The prompt is to design a museum experience for Carnegie Museum of Natural History (CMNH) using emerging technology. We thought it'd be more meaningful to consider their vision while designing for their future.
The vision of CMNH is to become the world’s most relevant history museum by enabling visitors to discover greater stories, including human being a caretaker of the Earth and interconnected relationships between nature and people.
According to the secondary research, to stay relevant, it’s important to engage GenZ (the next generation) in a deeper and creative way and to transform the museum to be more than an information provider, but an experiential and flexible space. Therefore, the problem space we define:
Beyond consists of two parts, “gamified museum experience” to actively engage with Gen Z and “participatory social interactions” to increase CMNH social influence on digital community. We build the concept on mixed reality goggles to ensure the most engaging and immersive experience. First, we introduce a scavenger hunt to create a game-like learning environment, inviting visitors to collect a digital copy of animals or plants they like in the museum. During the process, visitors are prompted to complete tasks with greater stories embedded. The goal is for them to learn while having fun. Furthermore, visitors are able to wear their collections and showcase them as a part of personal style in virtual setting. It also serves as an incentive for museum-goers to visit and revisit the museum. Lastly, visitors are encouraged to share what they learn and their collections as AR filters on social media. To make the sharing interactive and engaging, we design a mobile-based AR filter creation tools to let visitors be creative about their collections. The idea is tailored for the lifestyle of Gen Z. Such social interaction also increases CMHN’s social influence in the digital community.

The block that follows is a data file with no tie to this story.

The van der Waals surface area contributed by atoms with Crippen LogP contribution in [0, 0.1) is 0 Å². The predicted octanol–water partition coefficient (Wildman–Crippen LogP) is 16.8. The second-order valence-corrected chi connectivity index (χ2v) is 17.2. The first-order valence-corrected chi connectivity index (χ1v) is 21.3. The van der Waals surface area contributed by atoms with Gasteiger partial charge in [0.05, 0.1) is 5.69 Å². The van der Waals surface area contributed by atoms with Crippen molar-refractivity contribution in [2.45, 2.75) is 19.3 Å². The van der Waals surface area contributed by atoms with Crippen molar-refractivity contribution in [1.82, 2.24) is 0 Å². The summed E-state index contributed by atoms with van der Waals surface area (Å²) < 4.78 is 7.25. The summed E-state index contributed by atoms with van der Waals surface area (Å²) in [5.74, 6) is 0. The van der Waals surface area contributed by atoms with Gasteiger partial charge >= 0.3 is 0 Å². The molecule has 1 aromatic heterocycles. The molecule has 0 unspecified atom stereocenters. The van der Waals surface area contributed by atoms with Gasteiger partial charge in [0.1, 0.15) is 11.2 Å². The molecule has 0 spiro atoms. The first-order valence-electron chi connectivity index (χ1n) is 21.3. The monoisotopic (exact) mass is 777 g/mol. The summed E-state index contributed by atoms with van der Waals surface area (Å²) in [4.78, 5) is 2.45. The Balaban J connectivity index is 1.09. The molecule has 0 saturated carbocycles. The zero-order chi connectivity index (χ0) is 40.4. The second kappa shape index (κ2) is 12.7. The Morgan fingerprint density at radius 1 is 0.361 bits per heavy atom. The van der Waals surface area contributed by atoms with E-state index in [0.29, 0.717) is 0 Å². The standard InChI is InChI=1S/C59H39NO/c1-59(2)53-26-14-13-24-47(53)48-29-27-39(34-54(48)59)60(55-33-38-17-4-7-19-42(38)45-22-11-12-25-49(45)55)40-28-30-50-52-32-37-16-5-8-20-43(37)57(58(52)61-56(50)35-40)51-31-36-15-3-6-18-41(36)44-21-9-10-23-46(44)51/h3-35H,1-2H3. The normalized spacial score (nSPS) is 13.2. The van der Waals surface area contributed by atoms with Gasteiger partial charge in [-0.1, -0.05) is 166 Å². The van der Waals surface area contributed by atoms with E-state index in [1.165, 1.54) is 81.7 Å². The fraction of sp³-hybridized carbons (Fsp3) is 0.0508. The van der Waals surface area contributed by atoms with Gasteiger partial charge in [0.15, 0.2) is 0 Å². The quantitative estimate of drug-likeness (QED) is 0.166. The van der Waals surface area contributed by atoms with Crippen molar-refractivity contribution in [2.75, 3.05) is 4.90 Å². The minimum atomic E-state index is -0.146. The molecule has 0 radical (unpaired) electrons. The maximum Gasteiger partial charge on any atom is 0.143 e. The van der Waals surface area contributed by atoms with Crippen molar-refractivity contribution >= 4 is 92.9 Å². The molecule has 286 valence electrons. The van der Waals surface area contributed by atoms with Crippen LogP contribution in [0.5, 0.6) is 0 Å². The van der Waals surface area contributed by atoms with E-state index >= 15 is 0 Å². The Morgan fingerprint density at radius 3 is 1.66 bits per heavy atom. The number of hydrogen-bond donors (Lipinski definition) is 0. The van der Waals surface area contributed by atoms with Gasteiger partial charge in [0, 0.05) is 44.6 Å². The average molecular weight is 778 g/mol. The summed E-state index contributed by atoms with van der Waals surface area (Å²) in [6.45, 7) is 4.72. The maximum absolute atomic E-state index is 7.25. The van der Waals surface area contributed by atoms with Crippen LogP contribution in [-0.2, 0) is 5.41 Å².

Visitors are greeted by a sharing wall where past visitors can leave their thoughts with AR filters created with plants or animals collected during their trip. Next to it, it’s a sign directing visitors to start the experience. The wall serves as a space where visitors exchange thoughts, in the meantime, as a prompt for first-time goers to try out Beyond
Visitors get admission wristbands and Hololens2 at the ticketing counter. The admission tag is redesigned as a wristband as it is not only a proof of admission but an anchor point for the glass to display a control panel, leveraging the affordance of a watch
The onboarding gestural tutorial is prompted to users. It also allows users to have a voice command in hands-free scenarios
After wearing the glass, visitors can see other visitors’ collections, encouraging visitors to get their own collection and learn more about these plants and animals
With voice command, the glass can show visitors where to collect desired plants/ animals or any exhibit visitors are interested in
Once a visitor steps inside an activation zone of a diorama, ambiance of habitat in a given diorama would immediately play, immersing visitors in the environment. Visitors then can interact with a diorama with simple gestures, moving a palm as a pointer for hovering, pinching and dragging to grab a plant or an animal from a diorama